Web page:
Paris can be a lot to handle, but this week it was a lot to Handel.
Sure, there are those daily brushes with brusqueness here in the City of Light, but where else can one hop on the Metro Line 1 and escape reality with not one, but two nights of inspired Handel singing at the Théâtre des Champs-Elysées. It is difficult to imagine any basis for comparing French contralto/conductor Nathalie Stutzmann with Russian soprano Julia Lezhneva, yet they share an evident passion for the music of Handel and for collaboration with accomplished and game Baroque musicians.
Julia Lezhneva is 24 years old, three years into an exclusive Decca recording contract and singing in all the great halls of Europe and beyond. At a time when we are blessed with so many masterful and adventurous Baroque singers—Cecilia Bartoli and Joyce DiDonato among them—what explains the meteoric rise of Ms. Lezhneva?
Her sweet demeanour and pastel-coloured dresses are deceiving. She is a fiercely committed singer with impeccable technique. Some have criticized her for a perceived lack of dramatic connection to her lyrics, yet this will likely change as Ms. Lezhneva deepens her knowledge of the operas themselves and their languages, not to mention her own reservoir of life experiences and associated emotions.
Ms. Lezhneva teamed up with the superb Il Pomo d’Oro ensemble and violinist/conductor Dmitry Sinkovsky who surprised everyone by joining the soprano for two duets in his other guise as a countertenor.
After a delightful curtain-raiser by Telemann—one of several short violin concertos featuring Mr. Sinkovsky—Ms. Lezhneva plunged right into challenging coloratura with “Pugneran con noi le stelle” from Handel’s Rodrigo followed by the contemplative, “Per dar pregio” from the same opera. The voice is rather fascinating—the palette of colours is limited but the core tone is superb, full, perfectly-placed “bite-the-apple” singing. There is purity mixed with vitality, expressiveness and, consistent with the soprano’s relaxed, smiling presence onstage, sureness.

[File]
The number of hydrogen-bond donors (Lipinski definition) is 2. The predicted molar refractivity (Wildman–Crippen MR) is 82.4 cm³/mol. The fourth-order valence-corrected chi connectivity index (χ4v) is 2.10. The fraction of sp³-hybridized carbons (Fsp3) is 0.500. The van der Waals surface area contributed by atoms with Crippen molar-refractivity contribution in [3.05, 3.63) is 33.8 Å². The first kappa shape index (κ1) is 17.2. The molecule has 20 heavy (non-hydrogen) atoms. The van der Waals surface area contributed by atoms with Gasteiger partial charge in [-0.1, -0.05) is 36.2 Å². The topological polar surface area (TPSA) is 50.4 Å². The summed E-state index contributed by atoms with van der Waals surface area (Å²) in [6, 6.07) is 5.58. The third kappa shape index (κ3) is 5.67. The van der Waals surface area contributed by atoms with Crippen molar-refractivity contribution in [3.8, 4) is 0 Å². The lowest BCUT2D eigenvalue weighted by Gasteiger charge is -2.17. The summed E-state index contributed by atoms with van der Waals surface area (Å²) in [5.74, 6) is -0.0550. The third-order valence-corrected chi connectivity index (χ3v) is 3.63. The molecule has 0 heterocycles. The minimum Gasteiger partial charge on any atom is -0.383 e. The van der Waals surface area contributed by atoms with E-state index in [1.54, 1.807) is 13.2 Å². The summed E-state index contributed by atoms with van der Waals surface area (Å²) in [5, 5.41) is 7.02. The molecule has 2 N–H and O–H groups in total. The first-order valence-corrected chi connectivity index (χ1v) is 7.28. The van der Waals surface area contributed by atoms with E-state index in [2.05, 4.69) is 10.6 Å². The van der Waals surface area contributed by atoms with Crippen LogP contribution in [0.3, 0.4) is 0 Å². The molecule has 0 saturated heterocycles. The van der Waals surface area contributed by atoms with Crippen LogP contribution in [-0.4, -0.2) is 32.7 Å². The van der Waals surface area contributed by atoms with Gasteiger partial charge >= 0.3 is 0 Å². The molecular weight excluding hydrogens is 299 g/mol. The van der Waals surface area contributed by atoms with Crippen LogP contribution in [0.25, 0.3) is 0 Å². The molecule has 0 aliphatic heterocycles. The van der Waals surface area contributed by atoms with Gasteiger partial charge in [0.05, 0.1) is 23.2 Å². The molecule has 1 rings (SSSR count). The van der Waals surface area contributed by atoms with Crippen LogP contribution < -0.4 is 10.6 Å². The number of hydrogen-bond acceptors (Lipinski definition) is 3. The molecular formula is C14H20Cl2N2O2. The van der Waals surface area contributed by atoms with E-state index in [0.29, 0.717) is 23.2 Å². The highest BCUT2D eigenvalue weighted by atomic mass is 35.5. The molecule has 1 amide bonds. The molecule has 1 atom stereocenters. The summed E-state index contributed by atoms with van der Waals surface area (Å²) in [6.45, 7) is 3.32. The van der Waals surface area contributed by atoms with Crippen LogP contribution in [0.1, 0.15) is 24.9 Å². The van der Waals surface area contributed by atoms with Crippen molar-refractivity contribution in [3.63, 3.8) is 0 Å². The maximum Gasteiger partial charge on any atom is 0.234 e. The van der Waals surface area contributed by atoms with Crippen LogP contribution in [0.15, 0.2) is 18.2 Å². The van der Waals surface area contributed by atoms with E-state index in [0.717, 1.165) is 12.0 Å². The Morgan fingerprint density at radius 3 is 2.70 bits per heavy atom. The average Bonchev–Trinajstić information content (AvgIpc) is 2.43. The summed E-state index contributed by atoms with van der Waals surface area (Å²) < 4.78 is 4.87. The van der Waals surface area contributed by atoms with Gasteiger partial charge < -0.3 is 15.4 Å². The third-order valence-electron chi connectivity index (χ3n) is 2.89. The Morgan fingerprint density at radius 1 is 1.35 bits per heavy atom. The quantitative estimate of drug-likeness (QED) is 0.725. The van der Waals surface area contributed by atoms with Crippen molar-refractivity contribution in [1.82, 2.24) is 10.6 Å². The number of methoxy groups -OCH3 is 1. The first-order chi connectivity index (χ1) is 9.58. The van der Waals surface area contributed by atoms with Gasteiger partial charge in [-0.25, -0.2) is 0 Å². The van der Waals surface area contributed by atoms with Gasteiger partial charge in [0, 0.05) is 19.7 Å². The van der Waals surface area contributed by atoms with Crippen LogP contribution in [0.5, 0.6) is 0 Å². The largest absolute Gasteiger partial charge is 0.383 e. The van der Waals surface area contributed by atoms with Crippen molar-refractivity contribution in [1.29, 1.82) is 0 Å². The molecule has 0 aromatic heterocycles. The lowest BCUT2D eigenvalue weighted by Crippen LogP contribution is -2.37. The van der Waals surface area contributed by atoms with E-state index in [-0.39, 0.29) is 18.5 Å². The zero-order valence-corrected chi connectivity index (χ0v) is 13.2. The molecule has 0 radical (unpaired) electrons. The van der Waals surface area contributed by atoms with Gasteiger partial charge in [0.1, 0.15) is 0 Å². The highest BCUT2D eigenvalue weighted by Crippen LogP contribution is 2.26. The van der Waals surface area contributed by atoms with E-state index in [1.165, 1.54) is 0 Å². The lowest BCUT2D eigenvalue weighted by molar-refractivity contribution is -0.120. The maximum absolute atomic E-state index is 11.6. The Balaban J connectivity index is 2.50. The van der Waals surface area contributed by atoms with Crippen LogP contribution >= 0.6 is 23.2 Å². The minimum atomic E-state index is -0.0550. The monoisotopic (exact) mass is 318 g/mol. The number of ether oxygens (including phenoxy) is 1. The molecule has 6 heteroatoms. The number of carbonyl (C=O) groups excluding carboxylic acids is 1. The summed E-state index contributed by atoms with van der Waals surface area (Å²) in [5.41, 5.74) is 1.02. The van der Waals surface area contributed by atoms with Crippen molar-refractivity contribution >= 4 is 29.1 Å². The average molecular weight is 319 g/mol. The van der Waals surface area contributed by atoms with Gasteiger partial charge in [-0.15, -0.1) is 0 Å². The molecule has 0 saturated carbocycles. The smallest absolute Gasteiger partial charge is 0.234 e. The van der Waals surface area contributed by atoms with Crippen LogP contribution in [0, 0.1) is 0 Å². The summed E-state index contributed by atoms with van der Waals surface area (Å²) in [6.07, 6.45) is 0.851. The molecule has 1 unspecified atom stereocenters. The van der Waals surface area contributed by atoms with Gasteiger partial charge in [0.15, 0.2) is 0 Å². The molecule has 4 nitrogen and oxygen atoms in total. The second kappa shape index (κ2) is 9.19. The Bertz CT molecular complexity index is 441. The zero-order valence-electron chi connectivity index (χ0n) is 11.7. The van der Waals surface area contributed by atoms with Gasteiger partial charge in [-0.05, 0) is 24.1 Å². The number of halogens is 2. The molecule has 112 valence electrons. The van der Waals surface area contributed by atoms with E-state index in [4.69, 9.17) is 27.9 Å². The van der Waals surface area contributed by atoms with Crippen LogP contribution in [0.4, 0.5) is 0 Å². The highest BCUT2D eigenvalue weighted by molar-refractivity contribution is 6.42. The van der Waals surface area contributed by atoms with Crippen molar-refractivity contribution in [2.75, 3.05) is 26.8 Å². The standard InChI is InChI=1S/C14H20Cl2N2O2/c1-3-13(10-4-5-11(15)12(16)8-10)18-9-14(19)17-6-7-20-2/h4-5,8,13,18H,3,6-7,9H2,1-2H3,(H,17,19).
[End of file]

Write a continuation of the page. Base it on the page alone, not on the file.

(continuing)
Handel’s Salve Regina hymn was suitably focused and spiritual, and perhaps the best fit for Lezhneva’s even legato, while arias from the composer’s first oratorio, l Trionfo del Tempo e del Disinganno, left me thinking it is is finally time to make “Un pensiero nemico di pace” my ringtone and alarm clock. The latter aria was dispatched with particular aplomb and baffling ease, with a contrasting largo middle section that allowed Lezhneva to demonstrate her impressive breath control.
The second half began with Vivaldi’s violin concerto in B minor—Sinkovsky, especially impressive here as soloist—followed by Lezhneva singing “Zeffiretti, che sussurrate,” from his opera, Ercole sul Termodonte. This piece seemed complex but not showy, and it required impressive work from the Il Pomo d’Oro musicians—the superb cellos in particular—as well as Sinkovsky’s first, brief outing as an well-trained countertenor. There was also an aria from Handel’s Apollo e Dafne, though the performance was less memorable than the rest of the offerings.